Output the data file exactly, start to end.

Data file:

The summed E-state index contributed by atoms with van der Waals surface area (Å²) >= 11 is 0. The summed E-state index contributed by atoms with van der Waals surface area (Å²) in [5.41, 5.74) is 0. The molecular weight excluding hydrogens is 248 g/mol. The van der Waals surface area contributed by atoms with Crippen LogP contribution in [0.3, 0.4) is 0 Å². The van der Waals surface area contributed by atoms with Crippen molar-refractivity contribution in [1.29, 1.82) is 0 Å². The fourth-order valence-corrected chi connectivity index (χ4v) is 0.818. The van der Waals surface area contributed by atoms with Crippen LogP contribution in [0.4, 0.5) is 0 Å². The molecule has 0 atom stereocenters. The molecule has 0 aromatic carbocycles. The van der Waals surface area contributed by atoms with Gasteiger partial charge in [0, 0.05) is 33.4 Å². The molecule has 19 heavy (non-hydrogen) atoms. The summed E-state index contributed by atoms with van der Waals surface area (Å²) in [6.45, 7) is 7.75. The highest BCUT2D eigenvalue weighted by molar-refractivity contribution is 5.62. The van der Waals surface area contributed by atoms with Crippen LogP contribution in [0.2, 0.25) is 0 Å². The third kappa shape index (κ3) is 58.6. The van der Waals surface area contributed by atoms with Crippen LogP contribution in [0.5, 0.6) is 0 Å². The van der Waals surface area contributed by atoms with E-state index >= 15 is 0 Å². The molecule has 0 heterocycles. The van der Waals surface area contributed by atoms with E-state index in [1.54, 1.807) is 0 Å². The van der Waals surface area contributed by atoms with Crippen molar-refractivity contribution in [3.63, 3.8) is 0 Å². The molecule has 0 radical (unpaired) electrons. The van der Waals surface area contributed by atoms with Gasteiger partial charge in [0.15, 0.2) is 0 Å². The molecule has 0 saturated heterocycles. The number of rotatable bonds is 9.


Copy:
The summed E-state index contributed by atoms with van der Waals surface area (Å²) >= 11 is 0. The summed E-state index contributed by atoms with van der Waals surface area (Å²) in [5.41, 5.74) is 0. The molecular weight excluding hydrogens is 248 g/mol. The van der Waals surface area contributed by atoms with Crippen LogP contribution in [0.3, 0.4) is 0 Å². The van der Waals surface area contributed by atoms with Crippen molar-refractivity contribution in [1.29, 1.82) is 0 Å². The fourth-order valence-corrected chi connectivity index (χ4v) is 0.818. The van der Waals surface area contributed by atoms with Crippen LogP contribution in [0.4, 0.5) is 0 Å². The molecule has 0 atom stereocenters. The molecule has 0 aromatic carbocycles. The van der Waals surface area contributed by atoms with Gasteiger partial charge in [0, 0.05) is 33.4 Å². The molecule has 19 heavy (non-hydrogen) atoms. The summed E-state index contributed by atoms with van der Waals surface area (Å²) in [6.45, 7) is 7.75. The highest BCUT2D eigenvalue weighted by molar-refractivity contribution is 5.62. The van der Waals surface area contributed by atoms with Crippen LogP contribution in [0.2, 0.25) is 0 Å². The third kappa shape index (κ3) is 58.6. The van der Waals surface area contributed by atoms with Crippen LogP contribution in [0.5, 0.6) is 0 Å². The van der Waals surface area contributed by atoms with E-state index >= 15 is 0 Å². The molecule has 0 heterocycles. The van der Waals surface area contributed by atoms with E-state index in [1.54, 1.807) is 0 Å². The van der Waals surface area contributed by atoms with Crippen molar-refractivity contribution in [3.63, 3.8) is 0 Å². The molecule has 0 radical (unpaired) electrons. The van der Waals surface area contributed by atoms with Gasteiger partial charge in [0.15, 0.2) is 0 Å². The molecule has 0 saturated heterocycles. The number of rotatable bonds is 9.